The great English writer and thinker Virginia Woolf kept a diary from age 14 until four days before her suicide in 1941. Woolf’s beloved works—Mrs. Dalloway, To the Lighthouse, Orlando, A Room of One’s Own—always exist in tandem with her semi-private diary. In fact, I believe her published works would not exist without her diary. This is true of Leo Tolstoy and André Gide as well (whose diaries Woolf read).
A diary, in short, can be a vital tool for writers.
Woolf kept a periodic diary throughout her life, and the first lesson we can learn from her is that a diary does not have to be daily to be a diary. A periodic diary can more than convey a life. Some years Woolf wrote only 30 entries a year—that is, only two or three entries a month—but they vividly convey her Bloomsbury world and she found her diary very helpful.
Woolf used her diary as an exercise in non-stop free-writing. She would record her life rapidly for about 15 or 20 minutes. “The habit of writing thus for my own eye only is good practice,” she explained. “It loosens the ligaments. Going at such a pace as I do I make the most direct & instant shots at my object. . . . I believe that during the past year I can trace some increase of ease in my professional writing which I attribute to my casual half hours after tea.”
This practice also allowed her to tap her subconscious. “The advantage of this method,” she wrote, “is that it sweeps up accidentally several stray matters which I should exclude if I hesitated but which are the diamonds of the dustheap.”
Woolf used her diary as a practice ground for her public writing—and for all of the following uses as well. Everyone—and especially aspiring writers—can do the same. The very act of journal-writing registers concern and respect for one’s self, life, feelings and experiences. Diary writing:
- in its regularity, brings stability and continuity to a chaotic or challenging life. The diary can be the life raft through difficult waters—or the bridge over those waters;
- allows one to possess one’s life more fully, for days are reprised and sifted through and reflected on as we write the entry—and then again and again when we reread our earlier diaries.
- gives us a confidante—when we may need one—and can stave off loneliness;
- can serve as a reservoir for our overflowing thoughts;
- is a compost heap for creation;
- can be a site of planning;
- can be a place to capture the beauty of the world;
- can serve for our family (and for the world) as a record of our place and time;
- is a key to successful aging. Research shows that people who keep diaries actually live longer than those who do not. The great French diary theorist Philippe Lejeune calls diaries “life insurance.”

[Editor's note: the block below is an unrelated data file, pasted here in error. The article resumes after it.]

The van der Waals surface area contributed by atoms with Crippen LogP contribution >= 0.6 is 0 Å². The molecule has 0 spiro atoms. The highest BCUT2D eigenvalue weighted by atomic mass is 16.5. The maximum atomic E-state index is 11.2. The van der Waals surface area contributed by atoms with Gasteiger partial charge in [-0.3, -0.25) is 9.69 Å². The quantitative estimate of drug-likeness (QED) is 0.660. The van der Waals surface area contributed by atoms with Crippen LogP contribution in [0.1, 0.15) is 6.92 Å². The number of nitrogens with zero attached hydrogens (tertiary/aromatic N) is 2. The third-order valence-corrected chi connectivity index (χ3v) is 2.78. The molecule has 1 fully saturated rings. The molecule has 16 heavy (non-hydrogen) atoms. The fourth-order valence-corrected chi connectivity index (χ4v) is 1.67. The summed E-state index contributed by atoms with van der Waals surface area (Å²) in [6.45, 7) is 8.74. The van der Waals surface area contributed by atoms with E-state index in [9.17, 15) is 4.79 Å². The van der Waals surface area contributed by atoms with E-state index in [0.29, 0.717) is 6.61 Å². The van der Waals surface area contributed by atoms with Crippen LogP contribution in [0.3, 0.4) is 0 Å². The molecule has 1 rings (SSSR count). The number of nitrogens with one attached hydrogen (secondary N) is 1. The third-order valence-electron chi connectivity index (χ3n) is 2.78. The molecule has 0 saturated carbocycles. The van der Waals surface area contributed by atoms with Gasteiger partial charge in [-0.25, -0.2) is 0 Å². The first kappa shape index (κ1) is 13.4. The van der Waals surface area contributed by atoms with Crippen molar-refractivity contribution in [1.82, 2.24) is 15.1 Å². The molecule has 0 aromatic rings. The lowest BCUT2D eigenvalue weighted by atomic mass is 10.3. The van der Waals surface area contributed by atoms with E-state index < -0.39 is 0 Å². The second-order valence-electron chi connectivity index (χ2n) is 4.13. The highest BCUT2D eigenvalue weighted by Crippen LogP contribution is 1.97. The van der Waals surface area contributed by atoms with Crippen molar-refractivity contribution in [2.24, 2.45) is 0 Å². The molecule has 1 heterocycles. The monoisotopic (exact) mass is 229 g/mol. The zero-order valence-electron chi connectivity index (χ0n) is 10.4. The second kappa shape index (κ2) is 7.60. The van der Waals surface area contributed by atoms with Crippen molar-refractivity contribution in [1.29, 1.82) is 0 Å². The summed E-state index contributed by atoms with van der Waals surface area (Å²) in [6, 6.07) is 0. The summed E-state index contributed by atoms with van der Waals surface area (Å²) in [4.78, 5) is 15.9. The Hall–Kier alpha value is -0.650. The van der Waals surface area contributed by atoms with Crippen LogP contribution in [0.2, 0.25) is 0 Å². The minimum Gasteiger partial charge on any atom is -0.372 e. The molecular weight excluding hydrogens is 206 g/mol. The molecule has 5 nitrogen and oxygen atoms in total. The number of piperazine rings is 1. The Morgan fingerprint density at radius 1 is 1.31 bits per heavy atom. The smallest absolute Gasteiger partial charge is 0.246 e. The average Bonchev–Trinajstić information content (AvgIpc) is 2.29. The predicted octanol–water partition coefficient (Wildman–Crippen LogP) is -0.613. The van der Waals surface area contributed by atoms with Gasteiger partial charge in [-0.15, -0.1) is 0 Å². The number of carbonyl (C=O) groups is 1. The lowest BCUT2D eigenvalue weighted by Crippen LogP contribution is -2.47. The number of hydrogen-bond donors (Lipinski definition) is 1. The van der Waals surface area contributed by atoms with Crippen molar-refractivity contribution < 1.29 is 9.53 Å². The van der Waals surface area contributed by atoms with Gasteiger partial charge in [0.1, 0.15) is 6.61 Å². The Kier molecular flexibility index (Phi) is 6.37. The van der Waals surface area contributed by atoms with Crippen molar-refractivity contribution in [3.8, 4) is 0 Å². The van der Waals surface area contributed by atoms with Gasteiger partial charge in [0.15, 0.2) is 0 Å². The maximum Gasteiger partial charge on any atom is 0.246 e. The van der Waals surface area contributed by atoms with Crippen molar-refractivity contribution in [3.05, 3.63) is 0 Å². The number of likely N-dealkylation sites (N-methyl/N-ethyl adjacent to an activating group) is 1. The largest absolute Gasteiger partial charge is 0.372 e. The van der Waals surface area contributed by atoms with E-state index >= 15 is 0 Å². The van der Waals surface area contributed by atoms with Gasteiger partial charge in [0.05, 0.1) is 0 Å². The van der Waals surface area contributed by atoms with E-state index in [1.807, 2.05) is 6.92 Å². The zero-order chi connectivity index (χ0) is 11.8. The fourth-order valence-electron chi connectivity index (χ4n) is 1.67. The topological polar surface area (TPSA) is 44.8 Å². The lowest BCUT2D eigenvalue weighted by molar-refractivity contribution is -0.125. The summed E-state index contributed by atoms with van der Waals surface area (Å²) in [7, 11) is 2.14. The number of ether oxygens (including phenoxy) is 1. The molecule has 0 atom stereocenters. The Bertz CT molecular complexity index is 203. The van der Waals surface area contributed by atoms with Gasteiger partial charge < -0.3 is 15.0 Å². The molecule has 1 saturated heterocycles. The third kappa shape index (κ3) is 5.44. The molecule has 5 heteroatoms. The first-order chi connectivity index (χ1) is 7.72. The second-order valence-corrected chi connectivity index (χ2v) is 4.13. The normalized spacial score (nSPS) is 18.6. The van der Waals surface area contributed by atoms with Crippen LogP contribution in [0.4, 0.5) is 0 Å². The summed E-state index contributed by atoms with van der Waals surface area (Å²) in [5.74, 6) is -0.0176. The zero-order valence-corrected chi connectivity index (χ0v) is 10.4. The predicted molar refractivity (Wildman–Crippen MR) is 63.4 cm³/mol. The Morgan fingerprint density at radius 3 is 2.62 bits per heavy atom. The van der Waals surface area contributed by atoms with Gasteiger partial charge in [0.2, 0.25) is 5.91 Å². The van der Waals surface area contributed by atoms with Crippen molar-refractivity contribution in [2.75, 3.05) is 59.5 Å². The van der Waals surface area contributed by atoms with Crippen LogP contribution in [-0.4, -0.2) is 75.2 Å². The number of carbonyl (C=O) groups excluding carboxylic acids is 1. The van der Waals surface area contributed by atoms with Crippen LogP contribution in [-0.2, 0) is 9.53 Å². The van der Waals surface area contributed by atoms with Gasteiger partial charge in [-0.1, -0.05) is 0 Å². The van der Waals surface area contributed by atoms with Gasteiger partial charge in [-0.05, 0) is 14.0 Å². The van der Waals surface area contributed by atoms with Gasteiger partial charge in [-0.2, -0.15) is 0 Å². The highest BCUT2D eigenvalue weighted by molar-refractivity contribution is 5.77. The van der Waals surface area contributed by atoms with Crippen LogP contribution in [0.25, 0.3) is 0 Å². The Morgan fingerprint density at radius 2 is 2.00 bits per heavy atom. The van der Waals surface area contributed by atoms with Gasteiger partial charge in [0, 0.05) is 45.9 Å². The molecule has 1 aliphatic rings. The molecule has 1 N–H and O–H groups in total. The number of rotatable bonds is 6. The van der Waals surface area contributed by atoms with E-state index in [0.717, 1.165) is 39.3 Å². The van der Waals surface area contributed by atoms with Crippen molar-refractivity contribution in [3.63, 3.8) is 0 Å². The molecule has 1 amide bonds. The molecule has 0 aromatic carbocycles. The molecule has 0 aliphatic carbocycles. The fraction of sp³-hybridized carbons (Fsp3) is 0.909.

We can all learn much from Woolf’s diary practice. She always reread her last entry before she added the next. This allowed her entries to talk to each other. Rereading reminded her of her past diary concerns and invited her to complete narratives she had started, adding both interest and continuity to her diaries. Woolf also regularly reread her past diaries. This allowed her to make her diaries more artful. (If you do this, you may also find your life themes and concerns there.)
Perhaps more than any other writer, Woolf saw the great treasure residing in diaries—her own diaries and those of others. Woolf read at least 66 diaries besides her own that I’ve been able to track, but she unquestionably read even more. She sought in others’ diaries the natural human voice and also suggestive life traces beyond her own that she could transmute into art. “I ransack public libraries,” she told her 1921 diary, “& find them full of sunk treasure.” Diary writing (and diary reading) refreshed Woolf and filled her “cistern.” Her diary, as she wrote of Samuel Pepys’s famous diary, made her “one of ourselves.”
Barbara Lounsberry is the author of an acclaimed three-volume study of Virginia Woolf’s diaries. The first volume in this series is Becoming Virginia Woolf: Her Early Diaries and the Diaries She Read. The second volume is Virginia Woolf’s Modernist Path: Her Middle Diaries and the Diaries She Read. The third volume is Virginia Woolf, the War Without, the War Within: Her Final Diaries and the Diaries She Read. Lounsberry has devoted her life to the study and practice of artful nonfiction in its many forms. She has worked closely with literary journalism pioneer Gay Talese, with whom she edited Writing Creative Nonfiction: The Literature of Reality. Her other books include The Art of Fact: Contemporary Artists of Nonfiction, The Writer in You, and The Tales We Tell: Perspectives on the Short Story (coedited with Susan Lohafer). Lounsberry regularly taught seminars on Virginia Woolf and on Literary Nonfiction at the University of Northern Iowa before retiring to write full time in 2006.